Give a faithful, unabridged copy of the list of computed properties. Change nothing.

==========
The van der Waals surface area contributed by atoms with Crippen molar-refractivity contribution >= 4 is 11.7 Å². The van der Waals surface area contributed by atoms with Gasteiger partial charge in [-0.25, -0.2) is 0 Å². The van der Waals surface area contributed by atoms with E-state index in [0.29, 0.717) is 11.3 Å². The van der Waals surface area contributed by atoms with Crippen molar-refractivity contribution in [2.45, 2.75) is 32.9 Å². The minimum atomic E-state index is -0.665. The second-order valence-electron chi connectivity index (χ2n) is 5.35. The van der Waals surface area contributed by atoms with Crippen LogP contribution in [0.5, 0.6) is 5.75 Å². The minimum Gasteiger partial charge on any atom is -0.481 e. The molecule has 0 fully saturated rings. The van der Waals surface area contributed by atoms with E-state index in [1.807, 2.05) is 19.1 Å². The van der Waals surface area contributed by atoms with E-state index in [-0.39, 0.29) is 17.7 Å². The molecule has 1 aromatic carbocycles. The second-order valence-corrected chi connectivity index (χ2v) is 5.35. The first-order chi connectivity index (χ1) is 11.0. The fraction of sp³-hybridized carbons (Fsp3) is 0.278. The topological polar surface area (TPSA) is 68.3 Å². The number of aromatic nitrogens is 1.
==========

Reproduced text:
The van der Waals surface area contributed by atoms with Crippen molar-refractivity contribution >= 4 is 11.7 Å². The van der Waals surface area contributed by atoms with Gasteiger partial charge in [-0.25, -0.2) is 0 Å². The van der Waals surface area contributed by atoms with E-state index in [0.29, 0.717) is 11.3 Å². The van der Waals surface area contributed by atoms with Crippen molar-refractivity contribution in [2.45, 2.75) is 32.9 Å². The minimum atomic E-state index is -0.665. The second-order valence-electron chi connectivity index (χ2n) is 5.35. The van der Waals surface area contributed by atoms with Crippen LogP contribution in [0.5, 0.6) is 5.75 Å². The minimum Gasteiger partial charge on any atom is -0.481 e. The molecule has 0 fully saturated rings. The van der Waals surface area contributed by atoms with E-state index in [1.807, 2.05) is 19.1 Å². The van der Waals surface area contributed by atoms with E-state index in [-0.39, 0.29) is 17.7 Å². The molecule has 1 aromatic carbocycles. The second-order valence-corrected chi connectivity index (χ2v) is 5.35. The first-order chi connectivity index (χ1) is 11.0. The fraction of sp³-hybridized carbons (Fsp3) is 0.278. The topological polar surface area (TPSA) is 68.3 Å². The number of aromatic nitrogens is 1.